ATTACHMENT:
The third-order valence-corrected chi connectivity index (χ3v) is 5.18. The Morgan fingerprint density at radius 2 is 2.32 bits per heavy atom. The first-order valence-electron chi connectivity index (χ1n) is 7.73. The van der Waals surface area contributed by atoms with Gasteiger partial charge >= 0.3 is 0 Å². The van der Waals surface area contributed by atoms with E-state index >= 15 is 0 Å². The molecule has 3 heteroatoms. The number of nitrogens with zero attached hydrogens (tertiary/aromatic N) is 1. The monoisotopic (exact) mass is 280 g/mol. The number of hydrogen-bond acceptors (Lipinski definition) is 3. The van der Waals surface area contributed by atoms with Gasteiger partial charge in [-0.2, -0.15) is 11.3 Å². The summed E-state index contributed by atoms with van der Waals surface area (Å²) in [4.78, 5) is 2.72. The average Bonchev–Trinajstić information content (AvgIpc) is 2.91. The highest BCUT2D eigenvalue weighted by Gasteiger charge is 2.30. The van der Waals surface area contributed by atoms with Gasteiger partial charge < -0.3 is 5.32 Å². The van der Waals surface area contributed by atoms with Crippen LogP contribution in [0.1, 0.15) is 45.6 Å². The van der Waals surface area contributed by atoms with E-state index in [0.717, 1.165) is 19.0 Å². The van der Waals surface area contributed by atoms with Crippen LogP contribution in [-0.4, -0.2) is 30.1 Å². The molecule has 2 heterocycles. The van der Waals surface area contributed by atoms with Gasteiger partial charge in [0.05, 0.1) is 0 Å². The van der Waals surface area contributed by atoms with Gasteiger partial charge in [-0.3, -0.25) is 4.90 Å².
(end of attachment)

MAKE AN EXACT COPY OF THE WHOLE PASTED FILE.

The third-order valence-corrected chi connectivity index (χ3v) is 5.18. The Morgan fingerprint density at radius 2 is 2.32 bits per heavy atom. The first-order valence-electron chi connectivity index (χ1n) is 7.73. The van der Waals surface area contributed by atoms with Gasteiger partial charge >= 0.3 is 0 Å². The van der Waals surface area contributed by atoms with E-state index >= 15 is 0 Å². The molecule has 3 heteroatoms. The number of nitrogens with zero attached hydrogens (tertiary/aromatic N) is 1. The monoisotopic (exact) mass is 280 g/mol. The number of hydrogen-bond acceptors (Lipinski definition) is 3. The van der Waals surface area contributed by atoms with Gasteiger partial charge in [-0.2, -0.15) is 11.3 Å². The summed E-state index contributed by atoms with van der Waals surface area (Å²) in [4.78, 5) is 2.72. The average Bonchev–Trinajstić information content (AvgIpc) is 2.91. The highest BCUT2D eigenvalue weighted by Gasteiger charge is 2.30. The van der Waals surface area contributed by atoms with Gasteiger partial charge < -0.3 is 5.32 Å². The van der Waals surface area contributed by atoms with Crippen LogP contribution in [0.1, 0.15) is 45.6 Å². The van der Waals surface area contributed by atoms with E-state index in [0.717, 1.165) is 19.0 Å². The van der Waals surface area contributed by atoms with Crippen LogP contribution in [-0.4, -0.2) is 30.1 Å². The molecule has 2 heterocycles. The van der Waals surface area contributed by atoms with Gasteiger partial charge in [0.05, 0.1) is 0 Å². The van der Waals surface area contributed by atoms with Gasteiger partial charge in [-0.3, -0.25) is 4.90 Å².